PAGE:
TALLAHASSEE, Fla. — It has been a busy legislative session for the Florida Justice Reform Institute (FJRI), a lobbying group that encourages state lawmakers to curb litigation abuse that hurts businesses in the state.
This year, the group’s list of bills to combat outweighs the short list of those to champion.
The FJRI only supports six of the 25 bills that it has taken a formal position on during this session. It opposes the other 19, which cover a range of issues, including exposing health maintenance organizations (HMOs) to vicarious liability for medical malpractice, mandating prejudgment interest on awards and creating a cause of action that would allow a woman to sue a doctor for physical and emotional injury resulting from an abortion.
To William Large, FJRI president, the lopsided nature of his watchlist this session is proof that trial attorneys in Florida have gained influence in the statehouse. The volume of proposed legislation demonstrates that the legislature has different priorities than it has had in prior years – priorities that Large believes don’t favor civil justice reform.
“I do get the sense that the trial bar is in a good enough position that they’re trying a number of things across a broad front,” Large told the Florida Record.
The abortion bill, which Large said is "litigation in disguise," shows that the trial bar is using social issues to build support for its agenda.
The FJRI is in favor of bills covering three legal reform issues, including accuracy in damages (H.B. 583 and S.B. 146), medical malpractice (H.B. 537 and S.B. 384) and assignment of benefits (H.B. 1421 and S.B. 1038).
The assignment of benefits (AOBs) bills address longtime insurance litigation abuse that causes premiums to rise while bringing a lot of business to a handful of law firms. There have been four previous attempts to pass legislation that reins in the misuse of AOB provisions in insurance policies.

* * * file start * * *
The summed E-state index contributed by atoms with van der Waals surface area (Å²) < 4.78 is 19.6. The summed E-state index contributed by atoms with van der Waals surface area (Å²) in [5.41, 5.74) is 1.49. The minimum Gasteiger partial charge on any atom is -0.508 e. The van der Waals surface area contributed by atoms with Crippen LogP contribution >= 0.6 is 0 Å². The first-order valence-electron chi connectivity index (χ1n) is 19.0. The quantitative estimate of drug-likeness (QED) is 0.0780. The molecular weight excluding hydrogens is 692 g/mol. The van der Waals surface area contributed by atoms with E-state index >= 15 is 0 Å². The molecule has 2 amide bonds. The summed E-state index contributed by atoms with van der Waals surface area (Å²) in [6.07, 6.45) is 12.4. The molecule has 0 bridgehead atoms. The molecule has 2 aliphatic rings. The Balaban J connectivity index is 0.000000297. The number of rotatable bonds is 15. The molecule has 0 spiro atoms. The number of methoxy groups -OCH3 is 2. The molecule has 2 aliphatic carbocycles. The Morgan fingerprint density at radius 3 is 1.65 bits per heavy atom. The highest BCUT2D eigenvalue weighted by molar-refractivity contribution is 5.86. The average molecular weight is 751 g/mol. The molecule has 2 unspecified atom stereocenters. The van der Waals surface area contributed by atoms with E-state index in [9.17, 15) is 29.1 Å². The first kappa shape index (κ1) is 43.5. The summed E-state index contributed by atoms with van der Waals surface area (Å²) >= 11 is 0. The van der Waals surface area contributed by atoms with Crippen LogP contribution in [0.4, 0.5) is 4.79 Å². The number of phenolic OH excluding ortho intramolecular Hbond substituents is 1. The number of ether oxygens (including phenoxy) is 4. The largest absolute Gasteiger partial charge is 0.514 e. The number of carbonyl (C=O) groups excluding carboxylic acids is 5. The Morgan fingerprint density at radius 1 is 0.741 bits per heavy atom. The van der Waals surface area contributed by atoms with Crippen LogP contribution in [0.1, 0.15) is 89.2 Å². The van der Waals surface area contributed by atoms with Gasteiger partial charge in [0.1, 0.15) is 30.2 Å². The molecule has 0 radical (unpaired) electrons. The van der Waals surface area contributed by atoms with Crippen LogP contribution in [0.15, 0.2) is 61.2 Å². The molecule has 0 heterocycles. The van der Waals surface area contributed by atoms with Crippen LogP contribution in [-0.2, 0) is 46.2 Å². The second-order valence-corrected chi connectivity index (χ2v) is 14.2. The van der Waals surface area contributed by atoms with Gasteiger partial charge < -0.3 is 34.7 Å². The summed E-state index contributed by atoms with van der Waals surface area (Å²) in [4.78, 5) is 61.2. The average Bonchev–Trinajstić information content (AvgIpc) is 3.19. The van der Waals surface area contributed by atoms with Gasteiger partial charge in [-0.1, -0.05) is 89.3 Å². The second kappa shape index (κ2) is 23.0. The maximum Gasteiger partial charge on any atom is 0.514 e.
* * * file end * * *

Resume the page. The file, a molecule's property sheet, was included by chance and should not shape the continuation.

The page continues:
Under an AOB, a policyholder gives up the right to a present claims against someone who performs repairs. Abuse occurs when the other party inflates the price of repairs and then sues the insurance company if it refuses to pay.
Of the legislation FJRI opposes, two bills top the list.
H.B. 675 and S.B. 262 delete a provision of a statute that says HMOs can’t be held vicariously liable for medical negligence, except in certain circumstances. The way supporters see it, HMOs are making treatment decisions, so they should be held responsible if negligence occurs. But opponents, including the FJRI, see it as an overextension of medical malpractice principles that would be detrimental to the industry.
The FJRI also opposes a bill that would mandate that prejudgment interest starts accruing from the time the claim is asserted. The mandate would increase the threat of higher-cost litigation and the pressure to settle. The bill was introduced in previous sessions.
"In years past, that bill went nowhere,” Large said. “This year, it has been flying.”